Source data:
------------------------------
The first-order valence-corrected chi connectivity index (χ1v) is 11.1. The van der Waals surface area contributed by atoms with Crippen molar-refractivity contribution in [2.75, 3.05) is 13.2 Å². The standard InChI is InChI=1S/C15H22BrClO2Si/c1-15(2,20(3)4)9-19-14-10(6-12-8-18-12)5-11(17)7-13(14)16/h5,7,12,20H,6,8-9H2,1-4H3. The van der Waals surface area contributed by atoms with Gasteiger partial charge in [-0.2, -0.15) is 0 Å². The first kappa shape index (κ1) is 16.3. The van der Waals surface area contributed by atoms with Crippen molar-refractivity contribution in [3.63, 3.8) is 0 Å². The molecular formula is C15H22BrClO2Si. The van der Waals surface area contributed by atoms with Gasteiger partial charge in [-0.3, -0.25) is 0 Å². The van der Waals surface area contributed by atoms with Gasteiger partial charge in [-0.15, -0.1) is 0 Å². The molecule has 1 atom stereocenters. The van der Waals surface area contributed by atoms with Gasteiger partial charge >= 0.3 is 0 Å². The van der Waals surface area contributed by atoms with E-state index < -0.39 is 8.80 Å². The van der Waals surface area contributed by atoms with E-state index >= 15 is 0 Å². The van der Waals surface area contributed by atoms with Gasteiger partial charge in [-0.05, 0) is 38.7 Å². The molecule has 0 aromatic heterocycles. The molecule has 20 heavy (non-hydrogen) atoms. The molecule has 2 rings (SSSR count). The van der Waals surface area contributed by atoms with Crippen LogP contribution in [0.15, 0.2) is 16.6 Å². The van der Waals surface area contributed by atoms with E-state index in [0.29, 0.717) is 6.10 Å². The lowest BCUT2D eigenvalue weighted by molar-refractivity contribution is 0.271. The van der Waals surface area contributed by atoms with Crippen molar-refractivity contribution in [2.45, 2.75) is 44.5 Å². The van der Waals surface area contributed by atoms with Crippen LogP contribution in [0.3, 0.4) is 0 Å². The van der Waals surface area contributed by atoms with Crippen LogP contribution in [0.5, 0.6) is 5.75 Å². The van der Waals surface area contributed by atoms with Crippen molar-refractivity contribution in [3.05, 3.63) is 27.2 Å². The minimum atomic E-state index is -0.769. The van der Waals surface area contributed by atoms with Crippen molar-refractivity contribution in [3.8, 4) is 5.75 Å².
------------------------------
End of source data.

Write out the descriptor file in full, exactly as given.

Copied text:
The first-order valence-corrected chi connectivity index (χ1v) is 11.1. The van der Waals surface area contributed by atoms with Crippen molar-refractivity contribution in [2.75, 3.05) is 13.2 Å². The standard InChI is InChI=1S/C15H22BrClO2Si/c1-15(2,20(3)4)9-19-14-10(6-12-8-18-12)5-11(17)7-13(14)16/h5,7,12,20H,6,8-9H2,1-4H3. The van der Waals surface area contributed by atoms with Gasteiger partial charge in [-0.2, -0.15) is 0 Å². The first kappa shape index (κ1) is 16.3. The van der Waals surface area contributed by atoms with Crippen molar-refractivity contribution in [3.63, 3.8) is 0 Å². The molecular formula is C15H22BrClO2Si. The van der Waals surface area contributed by atoms with Gasteiger partial charge in [-0.3, -0.25) is 0 Å². The van der Waals surface area contributed by atoms with Gasteiger partial charge in [-0.15, -0.1) is 0 Å². The molecule has 1 atom stereocenters. The van der Waals surface area contributed by atoms with Gasteiger partial charge >= 0.3 is 0 Å². The van der Waals surface area contributed by atoms with E-state index < -0.39 is 8.80 Å². The van der Waals surface area contributed by atoms with E-state index >= 15 is 0 Å². The van der Waals surface area contributed by atoms with Gasteiger partial charge in [-0.05, 0) is 38.7 Å². The molecule has 0 aromatic heterocycles. The molecule has 20 heavy (non-hydrogen) atoms. The molecule has 2 rings (SSSR count). The van der Waals surface area contributed by atoms with Crippen LogP contribution in [0.15, 0.2) is 16.6 Å². The van der Waals surface area contributed by atoms with E-state index in [0.29, 0.717) is 6.10 Å². The lowest BCUT2D eigenvalue weighted by molar-refractivity contribution is 0.271. The van der Waals surface area contributed by atoms with Crippen molar-refractivity contribution in [2.45, 2.75) is 44.5 Å². The van der Waals surface area contributed by atoms with Crippen LogP contribution in [0.3, 0.4) is 0 Å². The van der Waals surface area contributed by atoms with Crippen LogP contribution in [0.5, 0.6) is 5.75 Å². The van der Waals surface area contributed by atoms with Crippen molar-refractivity contribution in [3.05, 3.63) is 27.2 Å². The minimum atomic E-state index is -0.769. The van der Waals surface area contributed by atoms with Crippen molar-refractivity contribution in [3.8, 4) is 5.75 Å².